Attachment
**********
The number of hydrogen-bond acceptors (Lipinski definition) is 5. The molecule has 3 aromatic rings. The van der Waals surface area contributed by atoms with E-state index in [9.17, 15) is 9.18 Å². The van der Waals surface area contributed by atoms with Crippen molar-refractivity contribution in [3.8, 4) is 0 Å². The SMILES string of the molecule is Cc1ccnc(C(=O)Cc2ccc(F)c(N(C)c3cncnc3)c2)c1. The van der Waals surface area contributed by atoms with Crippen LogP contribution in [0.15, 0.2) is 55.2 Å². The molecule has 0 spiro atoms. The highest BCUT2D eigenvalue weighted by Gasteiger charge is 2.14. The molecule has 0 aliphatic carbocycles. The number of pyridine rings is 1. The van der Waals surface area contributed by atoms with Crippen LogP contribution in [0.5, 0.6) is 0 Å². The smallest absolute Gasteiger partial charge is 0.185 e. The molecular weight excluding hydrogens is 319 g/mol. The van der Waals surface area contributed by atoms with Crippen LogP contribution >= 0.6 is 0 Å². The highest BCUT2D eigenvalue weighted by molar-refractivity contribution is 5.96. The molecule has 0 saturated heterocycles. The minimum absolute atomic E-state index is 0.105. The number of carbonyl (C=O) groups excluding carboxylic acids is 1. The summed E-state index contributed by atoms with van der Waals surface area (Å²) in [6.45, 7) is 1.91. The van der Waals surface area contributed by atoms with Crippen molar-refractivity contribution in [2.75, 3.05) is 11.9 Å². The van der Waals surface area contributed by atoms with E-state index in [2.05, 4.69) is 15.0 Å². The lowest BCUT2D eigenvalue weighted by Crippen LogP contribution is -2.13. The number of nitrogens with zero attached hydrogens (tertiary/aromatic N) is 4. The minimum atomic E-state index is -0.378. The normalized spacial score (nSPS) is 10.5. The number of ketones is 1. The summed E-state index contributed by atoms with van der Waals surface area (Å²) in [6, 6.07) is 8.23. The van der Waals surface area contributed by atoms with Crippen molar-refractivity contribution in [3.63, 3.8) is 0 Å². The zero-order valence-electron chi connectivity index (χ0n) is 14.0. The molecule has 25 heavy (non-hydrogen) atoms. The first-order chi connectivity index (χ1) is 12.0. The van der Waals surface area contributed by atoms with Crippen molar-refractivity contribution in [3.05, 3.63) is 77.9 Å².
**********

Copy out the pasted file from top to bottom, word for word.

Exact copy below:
The number of hydrogen-bond acceptors (Lipinski definition) is 5. The molecule has 3 aromatic rings. The van der Waals surface area contributed by atoms with E-state index in [9.17, 15) is 9.18 Å². The van der Waals surface area contributed by atoms with Crippen molar-refractivity contribution in [3.8, 4) is 0 Å². The SMILES string of the molecule is Cc1ccnc(C(=O)Cc2ccc(F)c(N(C)c3cncnc3)c2)c1. The van der Waals surface area contributed by atoms with Crippen LogP contribution in [0.15, 0.2) is 55.2 Å². The molecule has 0 spiro atoms. The highest BCUT2D eigenvalue weighted by Gasteiger charge is 2.14. The molecule has 0 aliphatic carbocycles. The number of pyridine rings is 1. The van der Waals surface area contributed by atoms with Crippen LogP contribution in [0.5, 0.6) is 0 Å². The smallest absolute Gasteiger partial charge is 0.185 e. The molecular weight excluding hydrogens is 319 g/mol. The van der Waals surface area contributed by atoms with Crippen LogP contribution >= 0.6 is 0 Å². The highest BCUT2D eigenvalue weighted by molar-refractivity contribution is 5.96. The molecule has 0 saturated heterocycles. The minimum absolute atomic E-state index is 0.105. The number of carbonyl (C=O) groups excluding carboxylic acids is 1. The summed E-state index contributed by atoms with van der Waals surface area (Å²) in [6.45, 7) is 1.91. The van der Waals surface area contributed by atoms with Crippen molar-refractivity contribution in [2.75, 3.05) is 11.9 Å². The van der Waals surface area contributed by atoms with E-state index in [2.05, 4.69) is 15.0 Å². The lowest BCUT2D eigenvalue weighted by Crippen LogP contribution is -2.13. The number of nitrogens with zero attached hydrogens (tertiary/aromatic N) is 4. The minimum atomic E-state index is -0.378. The normalized spacial score (nSPS) is 10.5. The number of ketones is 1. The summed E-state index contributed by atoms with van der Waals surface area (Å²) in [6, 6.07) is 8.23. The van der Waals surface area contributed by atoms with Crippen molar-refractivity contribution in [3.63, 3.8) is 0 Å². The zero-order valence-electron chi connectivity index (χ0n) is 14.0. The molecule has 25 heavy (non-hydrogen) atoms. The first-order chi connectivity index (χ1) is 12.0. The van der Waals surface area contributed by atoms with Crippen molar-refractivity contribution in [3.05, 3.63) is 77.9 Å².